Jesus's ministry likely began only a few months after John the Baptist. Luke 3:1–2 dates the beginning of the ministry of John the Baptist "in the fifteenth year of the reign of Tiberius Caesar..." The fifteenth year of Tiberius's reign likely fell within dates ranging from August 19, AD 28 to December 31, AD 29. Jesus's ministry likely began only a few months after John's.

Since John's Gospel records Jesus visiting Jerusalem three times for the Passover, Jesus' ministry lasted at least 2.5 years but more likely 3.5 years.

Jesus was crucified on a Friday (Matt 27:62; Mark 15:42; Luke 23:54; John 19:14, 31, 42) on the day of preparation for the Sabbath. The Passover meal was eaten by the Jews on Nissan 14, and the Gospels make clear that Jesus ate the Last Supper on the evening before his crucifixion (Matt 26:20; Mark 14:17; Luke 22:14; John 13:2). Therefore, the year of Jesus' execution must be a year in which Nissan 14 fell on a Thursday. This possibly occurred in AD 30 and definitely occurred in the year AD 33.

Since AD 30 would not allow for sufficient time between Jesus' baptism and death for his extensive public ministry, the most likely year of Jesus's death is AD 33.

6. What is the critical datum for dating Jesus's birth?

Matthew 2:1 and Luke 1:5 indicate that Jesus was born in the later years of the reign of Herod the Great. Josephus stated that an eclipse occurred shortly before Herod's death. (Josephus, Ant. 17.6.5–6 and 17.8.1§§167–181, 188–192) This eclipse has been dated to precisely March 12/13 in 4 BC. Herod died before Passover that same year between March 12 and April 11 in the year 4 BC. The date of Herod's death established the latest possible date for Jesus's birth.

7. What is a simple definition of the "Criterion of Multiple Attestations"?

The "Criterion of Multiple Attestations" suggests that material about Jesus is probably authentic if it appears in two or more ancient sources which did not rely on each other. Stanley Porter argues that "the criterion is able to establish general themes of the teaching of Jesus but does not usually enable scholars to reconstruct Jesus's actual words." (Köstenberger 166)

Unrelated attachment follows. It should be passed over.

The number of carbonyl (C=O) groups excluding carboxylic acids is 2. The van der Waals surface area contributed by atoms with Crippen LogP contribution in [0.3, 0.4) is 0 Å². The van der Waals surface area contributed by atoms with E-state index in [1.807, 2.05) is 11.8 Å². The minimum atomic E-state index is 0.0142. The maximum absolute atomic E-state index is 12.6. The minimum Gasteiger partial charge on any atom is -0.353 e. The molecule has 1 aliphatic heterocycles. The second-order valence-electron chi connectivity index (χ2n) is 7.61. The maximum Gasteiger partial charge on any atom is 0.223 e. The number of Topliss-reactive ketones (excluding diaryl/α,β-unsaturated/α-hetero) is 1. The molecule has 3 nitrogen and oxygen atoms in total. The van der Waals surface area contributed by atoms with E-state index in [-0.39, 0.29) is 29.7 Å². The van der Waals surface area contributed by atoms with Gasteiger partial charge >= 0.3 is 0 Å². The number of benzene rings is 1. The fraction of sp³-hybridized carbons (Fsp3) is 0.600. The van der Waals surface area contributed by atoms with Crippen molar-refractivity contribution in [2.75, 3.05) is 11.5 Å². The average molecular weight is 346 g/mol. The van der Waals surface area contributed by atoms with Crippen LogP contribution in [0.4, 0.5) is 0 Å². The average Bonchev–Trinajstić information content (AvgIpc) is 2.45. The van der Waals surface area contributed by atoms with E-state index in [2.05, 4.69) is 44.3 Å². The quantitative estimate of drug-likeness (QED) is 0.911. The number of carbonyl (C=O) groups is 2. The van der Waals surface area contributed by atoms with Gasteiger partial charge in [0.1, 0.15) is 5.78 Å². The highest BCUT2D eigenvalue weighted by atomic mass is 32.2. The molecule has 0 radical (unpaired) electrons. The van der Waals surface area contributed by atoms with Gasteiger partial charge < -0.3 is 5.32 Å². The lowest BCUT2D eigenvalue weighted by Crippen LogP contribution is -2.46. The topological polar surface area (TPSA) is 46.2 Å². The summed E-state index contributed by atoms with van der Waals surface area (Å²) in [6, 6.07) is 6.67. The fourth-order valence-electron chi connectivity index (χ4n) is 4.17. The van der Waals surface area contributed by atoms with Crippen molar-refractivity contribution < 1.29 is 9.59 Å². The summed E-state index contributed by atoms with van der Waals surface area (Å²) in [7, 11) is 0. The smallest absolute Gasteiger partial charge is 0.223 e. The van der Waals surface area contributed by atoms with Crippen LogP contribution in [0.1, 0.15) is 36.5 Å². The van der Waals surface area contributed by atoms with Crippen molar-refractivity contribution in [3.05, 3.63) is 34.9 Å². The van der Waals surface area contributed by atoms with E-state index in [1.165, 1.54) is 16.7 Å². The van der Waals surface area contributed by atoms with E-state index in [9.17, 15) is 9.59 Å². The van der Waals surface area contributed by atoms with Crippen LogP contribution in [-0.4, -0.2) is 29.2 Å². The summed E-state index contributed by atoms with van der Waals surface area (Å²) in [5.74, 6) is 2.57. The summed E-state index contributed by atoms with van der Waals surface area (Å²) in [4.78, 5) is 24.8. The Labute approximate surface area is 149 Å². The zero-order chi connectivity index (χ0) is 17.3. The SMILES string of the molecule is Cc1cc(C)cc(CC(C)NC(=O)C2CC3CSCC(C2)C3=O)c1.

8 . What is the simple definition of the "Criterion of Dissimilarity"?

The "Criterion of Dissimilarity" suggests that material in the Gospels is authentic if the sayings or deeds of Jesus recorded in the account are dissimilar to those expected from the Judaism of his day and from the practices and theology of the early church. (Köstenberger 167)

9. Where do critical scholars assign the burden of proof regarding the authenticity of Jesus material in the Gospels?

Critical scholars often do NOT apply their criteria for authenticity consistently. They also abuse the criteria by automatically assuming that material not established as authentic by apply the criteria is necessarily inauthentic. Finally, critical scholars place an unreasonable burden of proof on the Gospel material. Historians generally accept the historical reliability of ancient sources unless there are good reasons for not doing so. In other words, the sources are deemed innocent until proven guilty. But for the New Testament Gospels, they are guilty until proven innocent. (Köstenberger 169–170)

10. What are the two major possibilities regarding the relationship among the Gospels?

Most scholars support the (1) Two-Gospel Hypothesis or (2) Markan Priority. The Augustinian view (the canonical order is also the chronological order in which they were written) has been defended by B.C. Butler (The Originality of St. Matthew, 1951) and J. Wenham (Redating Matthew, Mark, and Luke: A Fresh Assault on the Synoptic Problem, 1991)